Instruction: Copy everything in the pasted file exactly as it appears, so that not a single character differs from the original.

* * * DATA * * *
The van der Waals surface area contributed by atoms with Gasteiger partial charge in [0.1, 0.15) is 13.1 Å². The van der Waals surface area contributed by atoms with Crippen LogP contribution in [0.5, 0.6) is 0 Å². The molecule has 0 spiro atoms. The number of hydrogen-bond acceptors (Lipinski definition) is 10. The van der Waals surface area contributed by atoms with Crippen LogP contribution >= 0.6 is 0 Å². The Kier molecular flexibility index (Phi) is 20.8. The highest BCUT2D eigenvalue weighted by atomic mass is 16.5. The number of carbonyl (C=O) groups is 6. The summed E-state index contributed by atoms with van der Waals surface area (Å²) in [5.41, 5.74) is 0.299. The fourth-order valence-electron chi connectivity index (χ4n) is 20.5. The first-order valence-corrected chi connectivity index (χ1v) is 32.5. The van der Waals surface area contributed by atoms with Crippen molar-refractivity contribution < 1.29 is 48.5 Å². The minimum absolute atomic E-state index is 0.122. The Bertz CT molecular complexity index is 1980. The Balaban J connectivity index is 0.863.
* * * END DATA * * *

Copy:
The van der Waals surface area contributed by atoms with Gasteiger partial charge in [0.1, 0.15) is 13.1 Å². The van der Waals surface area contributed by atoms with Crippen LogP contribution in [0.5, 0.6) is 0 Å². The molecule has 0 spiro atoms. The number of hydrogen-bond acceptors (Lipinski definition) is 10. The van der Waals surface area contributed by atoms with Crippen LogP contribution >= 0.6 is 0 Å². The Kier molecular flexibility index (Phi) is 20.8. The highest BCUT2D eigenvalue weighted by atomic mass is 16.5. The number of carbonyl (C=O) groups is 6. The summed E-state index contributed by atoms with van der Waals surface area (Å²) in [5.41, 5.74) is 0.299. The fourth-order valence-electron chi connectivity index (χ4n) is 20.5. The first-order valence-corrected chi connectivity index (χ1v) is 32.5. The van der Waals surface area contributed by atoms with Crippen molar-refractivity contribution < 1.29 is 48.5 Å². The minimum absolute atomic E-state index is 0.122. The Bertz CT molecular complexity index is 1980. The Balaban J connectivity index is 0.863.